MOUNT VERNON – Godfrey village trustees can't hide appraisals of land they needed for the Crosstown Road project after quoting the appraisals at a public hearing, Fifth District appeals judges ruled.
The Fifth District chose not to decide whether the trustees could have exempted the documents under the state freedom of information act if they hadn't quoted them.
Justice James Donovan delivered the decision on Sept. 25, with Justices Richard Goldenhersh and Bruce Stewart concurring.
They reversed Madison County Associate Judge Thomas Chapman, who ruled that the trustees acted properly under an exemption in the act for current real estate negotiations.
They remanded the case so Chapman can order Godfrey to comply with a two year old request from Stobbs and Sinclair, a law firm in Alton.
Donovan wrote, "It is true that the record of the minutes of the public meeting are in summary form and that supporting affidavits lack detail."
"This does not mean, however, that there was no disclosure as defendants suggest," he wrote.
"Federal courts have held that a voluntary disclosure of records in one situation can preclude later claims that those records are exempt from release.
"We agree with plaintiff that this is exactly what happened here."
In 2007, village trustees signed letters of understanding with two farmers at $30,000 an acre.
They signed the letters contingent on state approval of the Crosstown road project.
At a public hearing on Oct. 2, 2007, the price sparked debate.
Donovan toned it down with passive voice and wrote, "Comparable sales used in the appraisal were discussed and asserted by some of the citizens to be inapplicable."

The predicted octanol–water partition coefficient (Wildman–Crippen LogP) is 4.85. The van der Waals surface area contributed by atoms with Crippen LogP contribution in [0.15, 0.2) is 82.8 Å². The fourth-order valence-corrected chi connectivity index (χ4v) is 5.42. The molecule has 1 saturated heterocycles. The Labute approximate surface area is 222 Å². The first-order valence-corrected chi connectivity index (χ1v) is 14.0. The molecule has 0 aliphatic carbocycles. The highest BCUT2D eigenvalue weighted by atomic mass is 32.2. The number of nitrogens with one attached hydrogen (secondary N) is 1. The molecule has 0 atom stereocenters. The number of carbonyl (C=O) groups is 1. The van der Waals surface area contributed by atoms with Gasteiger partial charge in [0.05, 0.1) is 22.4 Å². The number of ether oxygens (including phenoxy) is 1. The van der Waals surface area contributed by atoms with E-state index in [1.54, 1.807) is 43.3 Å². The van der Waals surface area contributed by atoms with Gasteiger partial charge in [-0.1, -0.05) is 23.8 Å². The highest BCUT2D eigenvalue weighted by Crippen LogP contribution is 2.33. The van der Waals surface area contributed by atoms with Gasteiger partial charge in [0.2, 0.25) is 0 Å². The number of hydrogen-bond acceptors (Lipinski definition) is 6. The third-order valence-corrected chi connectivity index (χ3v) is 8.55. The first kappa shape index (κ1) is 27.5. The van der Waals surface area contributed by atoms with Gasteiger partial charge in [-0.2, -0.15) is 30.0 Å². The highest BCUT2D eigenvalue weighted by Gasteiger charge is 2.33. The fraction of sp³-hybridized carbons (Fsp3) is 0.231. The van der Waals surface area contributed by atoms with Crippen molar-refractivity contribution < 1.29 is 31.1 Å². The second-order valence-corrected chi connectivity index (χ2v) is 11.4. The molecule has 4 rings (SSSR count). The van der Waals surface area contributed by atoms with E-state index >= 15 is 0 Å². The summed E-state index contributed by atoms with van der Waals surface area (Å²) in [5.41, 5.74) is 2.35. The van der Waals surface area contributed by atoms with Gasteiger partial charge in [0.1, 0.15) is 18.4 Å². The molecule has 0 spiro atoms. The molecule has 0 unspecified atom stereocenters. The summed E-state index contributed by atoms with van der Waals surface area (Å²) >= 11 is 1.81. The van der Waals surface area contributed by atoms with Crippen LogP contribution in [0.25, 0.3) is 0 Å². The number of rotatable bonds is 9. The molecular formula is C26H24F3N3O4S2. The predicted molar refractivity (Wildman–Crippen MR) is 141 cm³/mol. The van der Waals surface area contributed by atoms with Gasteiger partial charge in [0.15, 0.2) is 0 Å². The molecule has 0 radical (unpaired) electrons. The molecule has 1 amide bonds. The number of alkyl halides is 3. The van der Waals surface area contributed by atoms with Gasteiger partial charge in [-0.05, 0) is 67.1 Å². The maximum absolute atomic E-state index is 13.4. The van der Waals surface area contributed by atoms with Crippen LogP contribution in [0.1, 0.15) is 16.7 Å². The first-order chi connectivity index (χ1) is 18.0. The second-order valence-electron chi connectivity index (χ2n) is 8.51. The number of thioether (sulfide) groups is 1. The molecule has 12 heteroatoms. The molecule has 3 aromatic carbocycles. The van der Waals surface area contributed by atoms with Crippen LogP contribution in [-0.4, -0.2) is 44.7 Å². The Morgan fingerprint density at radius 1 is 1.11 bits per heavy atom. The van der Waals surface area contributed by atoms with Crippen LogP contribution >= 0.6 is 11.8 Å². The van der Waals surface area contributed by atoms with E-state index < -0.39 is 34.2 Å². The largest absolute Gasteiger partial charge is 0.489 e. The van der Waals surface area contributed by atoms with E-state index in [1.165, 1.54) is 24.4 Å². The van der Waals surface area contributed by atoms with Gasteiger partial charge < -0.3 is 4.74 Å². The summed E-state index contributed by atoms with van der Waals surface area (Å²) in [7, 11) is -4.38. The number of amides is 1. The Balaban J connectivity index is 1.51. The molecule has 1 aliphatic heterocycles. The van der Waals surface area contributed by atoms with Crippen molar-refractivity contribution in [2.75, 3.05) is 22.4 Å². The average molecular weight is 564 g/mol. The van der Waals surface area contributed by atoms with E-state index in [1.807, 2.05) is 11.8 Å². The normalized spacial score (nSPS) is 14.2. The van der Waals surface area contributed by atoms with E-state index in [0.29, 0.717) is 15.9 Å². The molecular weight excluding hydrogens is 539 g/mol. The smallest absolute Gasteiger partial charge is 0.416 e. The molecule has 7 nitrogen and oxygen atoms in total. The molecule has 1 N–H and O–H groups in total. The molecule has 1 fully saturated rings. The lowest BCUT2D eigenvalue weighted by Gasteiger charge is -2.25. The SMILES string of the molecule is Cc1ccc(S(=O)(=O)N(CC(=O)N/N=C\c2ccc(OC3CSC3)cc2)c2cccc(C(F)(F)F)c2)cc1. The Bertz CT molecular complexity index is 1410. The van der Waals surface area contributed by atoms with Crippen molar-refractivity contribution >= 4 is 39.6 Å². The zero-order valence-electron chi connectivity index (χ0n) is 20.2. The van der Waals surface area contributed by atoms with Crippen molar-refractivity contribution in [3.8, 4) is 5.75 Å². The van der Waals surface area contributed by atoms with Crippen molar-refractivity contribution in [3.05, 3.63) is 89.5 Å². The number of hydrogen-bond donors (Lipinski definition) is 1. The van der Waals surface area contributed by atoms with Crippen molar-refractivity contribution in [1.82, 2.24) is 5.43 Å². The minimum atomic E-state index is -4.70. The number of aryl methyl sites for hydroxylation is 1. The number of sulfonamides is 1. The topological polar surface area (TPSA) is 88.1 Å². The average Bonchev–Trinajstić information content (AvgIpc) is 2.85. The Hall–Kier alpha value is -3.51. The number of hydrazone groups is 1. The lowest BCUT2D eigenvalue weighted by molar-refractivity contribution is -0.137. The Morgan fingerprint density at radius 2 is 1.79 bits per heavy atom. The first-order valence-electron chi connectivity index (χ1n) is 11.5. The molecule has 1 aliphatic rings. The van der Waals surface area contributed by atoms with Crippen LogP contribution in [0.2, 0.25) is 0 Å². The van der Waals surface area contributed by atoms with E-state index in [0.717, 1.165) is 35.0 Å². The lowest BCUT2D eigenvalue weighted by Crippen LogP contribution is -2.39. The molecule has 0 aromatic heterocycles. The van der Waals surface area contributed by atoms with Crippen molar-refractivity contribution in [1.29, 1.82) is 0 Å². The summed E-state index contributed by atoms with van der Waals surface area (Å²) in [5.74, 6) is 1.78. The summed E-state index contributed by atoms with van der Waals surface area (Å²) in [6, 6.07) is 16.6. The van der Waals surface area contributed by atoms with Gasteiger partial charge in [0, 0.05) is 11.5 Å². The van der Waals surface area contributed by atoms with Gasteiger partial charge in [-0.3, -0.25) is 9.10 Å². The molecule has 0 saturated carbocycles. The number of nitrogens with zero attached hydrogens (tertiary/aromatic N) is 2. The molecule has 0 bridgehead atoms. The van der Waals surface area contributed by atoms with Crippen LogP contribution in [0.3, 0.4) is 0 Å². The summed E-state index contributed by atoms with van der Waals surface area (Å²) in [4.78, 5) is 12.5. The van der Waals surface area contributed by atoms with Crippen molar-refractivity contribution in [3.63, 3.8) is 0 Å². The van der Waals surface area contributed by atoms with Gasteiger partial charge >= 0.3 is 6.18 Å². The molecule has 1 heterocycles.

After the hearing, John Dale Stobbs requested the documents on behalf of his firm.
The trustees denied the request.
Stobbs filed a claim for miscellaneous relief in circuit court, placing it on the docket of associate judges.
Chief Judge Ann Callis assigned Chapman, who granted summary judgment to Godfrey.
He wrote that the act exempts real estate purchase negotiations until they have been completed or otherwise terminated.
"The plaintiff's position is at odds with the plain terms of the act," he wrote.
On appeal, Stobbs pleaded three ways.
First he claimed the exemption didn't apply because the trustees took unauthorized actions.
Next he claimed it didn't apply because the letters of understanding ended the negotiations.
Last he claimed waiver, and by granting it the Fifth District ducked the first two issues.
"The disclosure was made within the scope of defendants' authority as public officials conducting a public meeting," Donovan wrote.
"Based on defendants' voluntary disclosures in a public forum, defendants waived any exemption that might otherwise have applied," he wrote.
James Schrempf of Alton represented the village.